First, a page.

Shaming Is Not Caring
Overcoming Mom Shaming
Published: June 23, 2021
Photo c/o Tabitha Graves
In school, we are given formulas that can help us solve mathematical problems. We get access to textbooks that contain information about various concepts. Life, however, is much more complex. We can gain knowledge from a range of sources on how to raise children and be good parents, but ultimately, everyone’s parenting styles will differ. Perfection in parenting is a myth, yet there are some that still find it in themselves to publicly point out someone else’s errors in child rearing — and moms are frequent targets.
Mothers may fall victim to “mom shaming”, which happens when people throw criticisms at mothers whose parenting choices are not aligned with their own. It leaves shamed moms with an intensely painful feeling or experience that can lead them to believe that they are flawed, a failure, or unworthy of being a parent. As it breeds insecurity and anxiety, mom shaming can be extremely damaging especially to a mother’s mental health.
According to a report from the University of Michigan, a woman’s own parents are the leading source of shaming, followed by the spouse and in-laws. Major areas of criticism include discipline, diet and nutrition, sleep, feeding, safety, and child care. While some moms have claimed that mom shaming made them feel unsure about their parenting skills, there are those who took action. Even so, it is a practice that can make moms feel stressed and overwhelmed.
Mom shaming can happen anywhere. It can take place within the home, outdoors, or even online. Don’t let this toxic cycle continue. If you are being targeted by mom shamers, or caught in a situation involving one, here are some things that you can do:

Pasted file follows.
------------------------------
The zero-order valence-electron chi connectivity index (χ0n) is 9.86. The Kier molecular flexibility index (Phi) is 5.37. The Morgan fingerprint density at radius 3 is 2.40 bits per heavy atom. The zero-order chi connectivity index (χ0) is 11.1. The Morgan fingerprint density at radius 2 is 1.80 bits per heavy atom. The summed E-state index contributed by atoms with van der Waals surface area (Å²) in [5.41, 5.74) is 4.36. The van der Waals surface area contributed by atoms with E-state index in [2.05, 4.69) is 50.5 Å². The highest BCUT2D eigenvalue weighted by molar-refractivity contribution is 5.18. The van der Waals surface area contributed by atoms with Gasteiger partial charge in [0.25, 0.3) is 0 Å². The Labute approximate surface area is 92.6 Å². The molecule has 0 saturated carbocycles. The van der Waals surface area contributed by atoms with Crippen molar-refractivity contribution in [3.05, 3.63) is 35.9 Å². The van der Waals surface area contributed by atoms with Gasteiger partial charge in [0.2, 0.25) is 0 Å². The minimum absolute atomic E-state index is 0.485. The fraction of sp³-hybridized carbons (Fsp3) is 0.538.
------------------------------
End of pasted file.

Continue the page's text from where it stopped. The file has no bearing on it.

Refrain from passing judgment on others’ choices.
There are many factors that affect one’s decision-making process, and you probably don’t have visibility on most of them. Don’t readily offer your opinion unless you are asked to. And when you do, make sure that you are coming from a place of love.
Show your support.
Just because someone is not doing it your way means they are in the wrong. Assume the best of intentions and focus on the positive instead of fault-finding.
Change your mindset.
Not all feedback should be treated as a personal attack. Some may have genuine reasons behind a response, but may have faltered in their delivery. Practice compassion and understanding by having a dialogue that can clarify any ambiguities between you and the other person.
Take a neutral stance when answering.
If you feel like you are being mom shamed, use a disarming statement that will allow you to put a stop to the bullying without actively taking part in it. You can thank them for sharing their opinion, or be direct by saying that commenting on others’ parenting styles is not in line with your ideals.